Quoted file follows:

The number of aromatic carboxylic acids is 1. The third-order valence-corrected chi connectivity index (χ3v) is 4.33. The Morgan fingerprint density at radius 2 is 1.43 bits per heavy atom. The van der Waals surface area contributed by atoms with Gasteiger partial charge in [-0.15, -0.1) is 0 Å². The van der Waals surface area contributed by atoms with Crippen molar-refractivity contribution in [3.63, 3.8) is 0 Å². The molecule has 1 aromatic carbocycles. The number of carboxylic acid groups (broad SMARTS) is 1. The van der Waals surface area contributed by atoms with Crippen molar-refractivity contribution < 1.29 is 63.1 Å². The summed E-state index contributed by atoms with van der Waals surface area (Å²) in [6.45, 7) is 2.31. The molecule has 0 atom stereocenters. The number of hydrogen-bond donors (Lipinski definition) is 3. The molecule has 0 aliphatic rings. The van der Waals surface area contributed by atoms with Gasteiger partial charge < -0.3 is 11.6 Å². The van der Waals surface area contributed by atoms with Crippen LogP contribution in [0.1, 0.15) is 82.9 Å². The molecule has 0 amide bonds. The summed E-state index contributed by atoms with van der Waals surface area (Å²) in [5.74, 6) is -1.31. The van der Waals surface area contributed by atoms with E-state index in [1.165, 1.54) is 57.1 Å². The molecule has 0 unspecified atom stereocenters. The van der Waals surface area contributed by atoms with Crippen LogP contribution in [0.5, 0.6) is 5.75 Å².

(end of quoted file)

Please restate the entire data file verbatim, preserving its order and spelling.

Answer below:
The number of aromatic carboxylic acids is 1. The third-order valence-corrected chi connectivity index (χ3v) is 4.33. The Morgan fingerprint density at radius 2 is 1.43 bits per heavy atom. The van der Waals surface area contributed by atoms with Gasteiger partial charge in [-0.15, -0.1) is 0 Å². The van der Waals surface area contributed by atoms with Crippen molar-refractivity contribution in [3.63, 3.8) is 0 Å². The molecule has 1 aromatic carbocycles. The number of carboxylic acid groups (broad SMARTS) is 1. The van der Waals surface area contributed by atoms with Crippen molar-refractivity contribution < 1.29 is 63.1 Å². The summed E-state index contributed by atoms with van der Waals surface area (Å²) in [6.45, 7) is 2.31. The molecule has 0 atom stereocenters. The number of hydrogen-bond donors (Lipinski definition) is 3. The molecule has 0 aliphatic rings. The van der Waals surface area contributed by atoms with Gasteiger partial charge < -0.3 is 11.6 Å². The van der Waals surface area contributed by atoms with Crippen LogP contribution in [0.1, 0.15) is 82.9 Å². The molecule has 0 amide bonds. The summed E-state index contributed by atoms with van der Waals surface area (Å²) in [5.74, 6) is -1.31. The van der Waals surface area contributed by atoms with E-state index in [1.165, 1.54) is 57.1 Å². The molecule has 0 unspecified atom stereocenters. The van der Waals surface area contributed by atoms with Crippen LogP contribution in [0.5, 0.6) is 5.75 Å².